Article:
Imaging Cerebellum Venous Oxygenation: a T2-based approach
SHENGWEN DENG1, Dengrong Jiang2, Juan Antonio Vasquez, 1, Hanzhang Lu2, and Peter T Fox1

1Research Imaging Institute, University of Texas Health at San Antonio, San Antonio, TX, United States, 2Johns Hopkins University, Baltimore, MD, United States


Cerebellum has been used for normalization in fMRI and blood flow studies, and yet little for its oxygen metabolism. This abstract aims to explore T2-Relaxation-Under-Phase-Contrast (TRUPC) MRI to reliably image cerebellar venous oxygenation. We try to explore the regional small vein Yv and it adjacent sinus signals.


Cerebellum has been known with abundant blood flow, and yet little for its oxygenation properties. Previous studies have been using cerebellum as a “normal reference” for blood flow and oxygen extraction fraction, even in diseases.[1]

The aim of this study is to develop a reliable protocol to image cerebellar venous oxygenation with T2-Relaxation-Under-Phase-Contrast (TRUPC) MRI. Phase contrast and TRUPC MRI will be performed to locate cerebellar vermian veins flowing into the straight sinus, and estimate vein T2. The vein oxygenation (Yv) will be estimated via eddy current corrected T2 map and compared between the small vein and adjacent large sinus. Reliability of the cerebellar vein T2 measurement will be also tested.


Young healthy subjects (n=4, age 27±1.9, 2M2F) were asked to avoid taking coffee. tea, and alcohol and be scanned in the afternoon. MRI was performed at 3T with 12 channel receive-only head coil. T1w anatomical scans were made using MPRAGE with FOV=200 x 200mm with isotropic 1mm resolution. Two 3D Phase contrast with sagittal and transversal orientation were applied to explore the posterior cerebellum vein structure, with a acquisition matrix 256x256x30 , FOV 200x200x60mm, PE=AP, sagittal VENC = 5cm/s for sagittal orientation, in-plane VENC = 5 cm/s for transversal orientation. 2 sets of TRUPC scan( 0, 4,8 eTEs) were then made with acquisition matrix 272x164, FOV 220x200mm, single 5mm slice, reconstruction matrix 272x272, sagittal VENC = 2cm/s for male and 5cm/s for female, τCPMG=10ms, 2 minute break between sessions. Eddy current correction was performed on complex data as described[2]. T2 was fitted pixel-wise using the non-linear least square method, with error calculated. Mean Yv in cerebellum and adjacent straight sinus area was calculated by ROIs from a vascular mask generated from complex difference images in each TRUPC scan. Yv was calculated from T2 using a calibrated equation.[3] The coefficient of variation was used to determine intersession reproducibility of cerebellum vein TRUPC. The relation between cerebellum Yv and adjacent straight sinus was compared by the linear correlation coefficient.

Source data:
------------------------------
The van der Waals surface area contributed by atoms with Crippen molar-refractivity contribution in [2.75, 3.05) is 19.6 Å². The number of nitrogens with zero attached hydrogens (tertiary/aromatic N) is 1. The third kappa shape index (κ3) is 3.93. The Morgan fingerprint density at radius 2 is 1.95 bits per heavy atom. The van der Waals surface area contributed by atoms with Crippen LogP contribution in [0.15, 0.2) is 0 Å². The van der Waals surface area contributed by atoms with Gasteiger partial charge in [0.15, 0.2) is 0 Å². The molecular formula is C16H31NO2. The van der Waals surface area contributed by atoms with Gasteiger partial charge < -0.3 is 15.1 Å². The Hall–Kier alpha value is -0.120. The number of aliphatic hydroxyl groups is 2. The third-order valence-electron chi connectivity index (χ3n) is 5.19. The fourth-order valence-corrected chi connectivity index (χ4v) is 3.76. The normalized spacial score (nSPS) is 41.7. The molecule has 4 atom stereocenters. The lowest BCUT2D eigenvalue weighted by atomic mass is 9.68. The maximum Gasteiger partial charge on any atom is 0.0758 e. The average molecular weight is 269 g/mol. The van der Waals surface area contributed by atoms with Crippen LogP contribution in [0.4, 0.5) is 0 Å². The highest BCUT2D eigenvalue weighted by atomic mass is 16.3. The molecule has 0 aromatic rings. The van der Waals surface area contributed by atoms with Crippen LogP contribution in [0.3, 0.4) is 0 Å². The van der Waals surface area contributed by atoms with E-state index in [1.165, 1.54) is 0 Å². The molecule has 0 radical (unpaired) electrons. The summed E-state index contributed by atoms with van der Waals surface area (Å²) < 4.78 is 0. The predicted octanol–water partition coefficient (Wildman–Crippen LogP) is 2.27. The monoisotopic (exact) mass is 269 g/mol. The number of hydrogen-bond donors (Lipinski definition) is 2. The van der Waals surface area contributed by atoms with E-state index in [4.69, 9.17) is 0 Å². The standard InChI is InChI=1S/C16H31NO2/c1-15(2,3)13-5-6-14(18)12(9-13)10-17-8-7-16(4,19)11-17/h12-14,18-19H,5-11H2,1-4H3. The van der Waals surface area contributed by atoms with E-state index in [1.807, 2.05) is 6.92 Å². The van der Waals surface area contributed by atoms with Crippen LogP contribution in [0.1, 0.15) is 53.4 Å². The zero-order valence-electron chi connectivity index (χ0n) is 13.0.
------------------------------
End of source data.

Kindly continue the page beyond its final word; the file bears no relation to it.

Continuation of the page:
In the high-resolution 3D PC scans, superficial vermian veins(n=4) were reliably identified near the medial plane, going superficially posterior to the cerebellum and flow into straight sinus (illustrated in Figure 1.), with. After eddy current correction, there is motion artifact along phase encoding direction in magnitude images, but not have an effect on the image quality in the targeted cerebellar vermian vein(Figure 2). The T2 fitting error is good in cerebellum vein with a vessel mask. (Figure 3) Yv in cerebellum vein is 67.9±8% across all subjects, with a 1.5±0.8% inter-session difference, and a 0.8% inter-session coefficient of variation[4].(more details in Figure 3). Strong correlation between cerebellum Yv and adjacent straight sinus was found (r=0.88, p= 0.0033).